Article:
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‘Maze Runner’ Buries ‘Tombstones’ and Laughs Off ‘This Is Where I Leave You’ at Friday Box Office

Fox’s young adult thriller starring Dylan O’Brien heads for franchise-launching $30 million weekend after date night-driven $11 million first day

The young adult adaptation “The Maze Runner” dominated in its first day at the box office Friday, taking in $11.2 million and easily outstripping two other wide openers, Liam Neeson‘s “A Walk Among the Tombstones” and the comedy “This Is Where I Leave You.”

That puts Fox’s sci-fi thriller based on James Dashner’s novels and starring TV’s “Teen Wolf” star Dylan O’Brien on course for a first weekend in the $30 million range, in line with analysts’ expectations and a little better than the studio had projected.

Universal’s thriller “Tombstone” is heading for a $14 million debut after a $4.7 million Friday, while Warner Bros.’ modestly budgeted ensemble family comedy “This Is Where I Leave You” brought in $3.9 million and is looking at an $11 million first weekend. Both of those are at the lower end of expectations.

Last week’s No. 1 movie, Sony’s Idris Elba-Taraji P. Henson thriller “No Good Deed,” was fourth with $2.9 million and is looking at a $9 million second weekend.

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Unlike most YA movies, “Maze Runner” has a male star. That gives it more potential to play well with both genders, and the Friday numbers suggest it was a big date night choice. The fact that it was in a healthy 3,604 theaters — including a full run of IMAX and Premium Large Format locations — had to help, too. Opening night audiences gave it an “A-” CinemaScore; it’s at 62 percent positive on review aggregation site Rotten Tomatoes.

The first day for “Maze Runner” is better than $9.8 million that “Ender’s Game,” another YA adaptation with a male protagonist, managed on its way to a $27 million opening in November. But it’s not close to the first days of the biggest young adult hits, which are based on franchises that sold far more books and launched in March, typically a more favorable release corridor. It’s roughly half of what “Divergent” brought in on its first day as it headed to a $54 million first weekend earlier this year, and nowhere near the $67 million first day that the original “The Hunger Games” had on its way to a $152 million debut in 2012.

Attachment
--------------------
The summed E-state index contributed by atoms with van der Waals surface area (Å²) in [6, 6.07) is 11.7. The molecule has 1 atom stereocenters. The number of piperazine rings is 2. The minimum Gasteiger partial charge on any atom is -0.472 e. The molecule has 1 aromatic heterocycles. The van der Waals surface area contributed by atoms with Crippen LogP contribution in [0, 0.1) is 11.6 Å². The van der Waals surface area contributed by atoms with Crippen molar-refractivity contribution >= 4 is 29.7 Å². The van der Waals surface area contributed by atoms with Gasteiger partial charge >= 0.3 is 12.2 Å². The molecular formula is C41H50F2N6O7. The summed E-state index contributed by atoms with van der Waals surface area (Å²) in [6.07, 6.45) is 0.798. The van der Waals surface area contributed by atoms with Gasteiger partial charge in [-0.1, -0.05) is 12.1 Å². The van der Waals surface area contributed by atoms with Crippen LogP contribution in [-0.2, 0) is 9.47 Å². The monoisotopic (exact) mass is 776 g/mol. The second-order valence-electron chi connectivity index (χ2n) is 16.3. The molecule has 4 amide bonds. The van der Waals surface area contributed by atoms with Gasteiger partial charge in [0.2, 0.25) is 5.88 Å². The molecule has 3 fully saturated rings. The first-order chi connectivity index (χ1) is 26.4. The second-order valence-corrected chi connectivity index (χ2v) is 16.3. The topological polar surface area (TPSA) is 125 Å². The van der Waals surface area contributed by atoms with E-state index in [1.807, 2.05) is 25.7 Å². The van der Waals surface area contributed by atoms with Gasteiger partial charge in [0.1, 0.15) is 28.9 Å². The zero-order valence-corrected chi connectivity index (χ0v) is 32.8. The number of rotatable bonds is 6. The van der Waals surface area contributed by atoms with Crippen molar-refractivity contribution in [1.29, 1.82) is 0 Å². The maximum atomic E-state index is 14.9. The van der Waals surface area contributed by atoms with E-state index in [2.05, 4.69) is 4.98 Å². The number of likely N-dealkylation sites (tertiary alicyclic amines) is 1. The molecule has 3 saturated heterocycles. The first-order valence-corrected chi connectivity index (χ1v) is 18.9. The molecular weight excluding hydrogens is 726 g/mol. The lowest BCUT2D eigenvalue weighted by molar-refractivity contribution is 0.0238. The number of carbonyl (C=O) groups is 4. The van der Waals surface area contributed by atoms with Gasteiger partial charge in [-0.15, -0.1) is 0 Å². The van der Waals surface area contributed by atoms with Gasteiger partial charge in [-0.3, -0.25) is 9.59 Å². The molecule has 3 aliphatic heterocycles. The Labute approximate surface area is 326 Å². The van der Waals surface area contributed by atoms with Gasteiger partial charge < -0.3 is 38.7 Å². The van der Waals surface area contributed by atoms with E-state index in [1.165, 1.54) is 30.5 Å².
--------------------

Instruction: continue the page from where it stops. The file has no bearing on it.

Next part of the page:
However, if the weekend continues on this course it will be a big win for Fox, which is hoping to launch a franchise with “Maze Runner,” which was produced for $34 million. A $30 million first weekend and a solid showing overseas would almost certainly enable the studio to be the first to kick off YA franchise in September, traditionally one of the slowest months of the year.

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Thomas Brodie-Sangster, Kaya Scodelario and Will Poulter co-star in “The Maze Runner,” which is directed by Wes Ball and produced by Marty Bowen and Wyck Godfrey (“The Fault in Our Stars”), along with Ellen Goldsmith Vein and her Gotham Group, which developed the project.

Written and directed by Scott Frank, “A Walk Among the Tombstones” is based on a Lawrence Block novel and has Neeson playing an ex-cop lured out of retirement to help a drug dealer find his kidnapped wife.

It’s not going to match other recent outings from Neeson — “Non-Stop” opened to $28 million in February for Universal — in part because it has an R-rating, a darker tone and is facing some stiff competition. The profitability bar is lower because its price tag is $23 million, however. It was produced by Jersey Films’ Danny DeVito, Double Feature Films’ Michael Shamberg and Stacey Sher, Exclusive Media’s Tobin Armbrust and Cross Creek Pictures’ Brian Oliver.

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“Tombstones” is in 2,713 theaters for Universal, which is distributing in the U.S. only, with Entertainment One handling Canada.

The “B+” CinemaScore awarded by first-night audiences is good news for “This Is Where I Leave You,” which targets mature moviegoers and hopes to build an audience via word of mouth over the next few weeks.

Shawn Levy directs the $20 million ensemble comedy which stars Tina Fey, Jason Bateman, Rose Byrne, Jane Fonda, Corey Stoll and Adam Driver. Jonathan Tropper wrote the novel upon which the film is based and the screenplay, which follows four squabbling siblings who reunite at their childhood home after their father dies. It’s in 2,868 theaters.

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Writer-director Kevin Smith’s quirky horror tale “Tusk” opened in 602 theaters and brought in $379,000 Friday. That puts it on course to take in roughly $1 million for distributor A24 Releasing.

The overall box-office weekend is pacing roughly 20 percent ahead of the comparable frame last year, when “Prisoners” finished No. 1 with $20 million.